Gagne's and Laurillard's Models of Instruction Applied to Distance Education: A theoretically driven evaluation of an online curriculum in public health
Peggy Hannon, Karl Umble, Lorraine Alexander, Don Francisco, Allan Steckler, Gail Tudor, Vaugn Upshaw
IRRODL Volume 3, Number 2, ISSN 1492-3831 Publisher: Athabasca University Press
This article presents an overview of the instructional models of Gagne, Briggs, and Wager (1992) and Laurillard (1993, 2002), followed by student evaluations from the first year of an online public health core curriculum. Both online courses and their evaluations were developed in accordance with the two models of instruction. The evaluations by students indicated that they perceived they had achieved the course objectives and were generally satisfied with the experience of taking the courses online. However, some students were dissatisfied with the feedback and learning guidance they received; these students’ comments supported Laurillard’s model of instruction. Discussion captured in this paper focuses on successes of the first year of the online curriculum, suggestions for solving problem areas, and the importance of the perceived relationship between teacher and student in the distance education environment.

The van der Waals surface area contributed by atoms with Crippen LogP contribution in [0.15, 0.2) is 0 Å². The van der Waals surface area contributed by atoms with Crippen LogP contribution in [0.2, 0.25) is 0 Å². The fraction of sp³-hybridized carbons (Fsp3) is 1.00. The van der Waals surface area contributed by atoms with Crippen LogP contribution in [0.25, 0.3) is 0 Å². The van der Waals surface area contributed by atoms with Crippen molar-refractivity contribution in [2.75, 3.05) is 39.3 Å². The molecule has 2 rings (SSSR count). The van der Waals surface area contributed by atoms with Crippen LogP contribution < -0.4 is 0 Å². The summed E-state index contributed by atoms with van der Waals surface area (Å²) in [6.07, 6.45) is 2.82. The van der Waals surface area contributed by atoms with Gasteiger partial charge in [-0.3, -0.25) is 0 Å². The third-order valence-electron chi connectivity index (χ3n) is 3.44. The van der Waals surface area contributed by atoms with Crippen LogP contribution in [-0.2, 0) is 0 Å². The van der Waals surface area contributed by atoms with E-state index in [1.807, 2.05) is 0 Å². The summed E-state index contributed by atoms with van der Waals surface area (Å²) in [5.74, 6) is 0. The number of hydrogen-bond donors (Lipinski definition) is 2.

Hannon, P., Umble, K., Alexander, L., Francisco, D., Steckler, A., Tudor, G. & Upshaw, V. (2002). Gagne's and Laurillard's Models of Instruction Applied to Distance Education: A theoretically driven evaluation of an online curriculum in public health. The International Review of Research in Open and Distributed Learning, 3(2),. Athabasca University Press.
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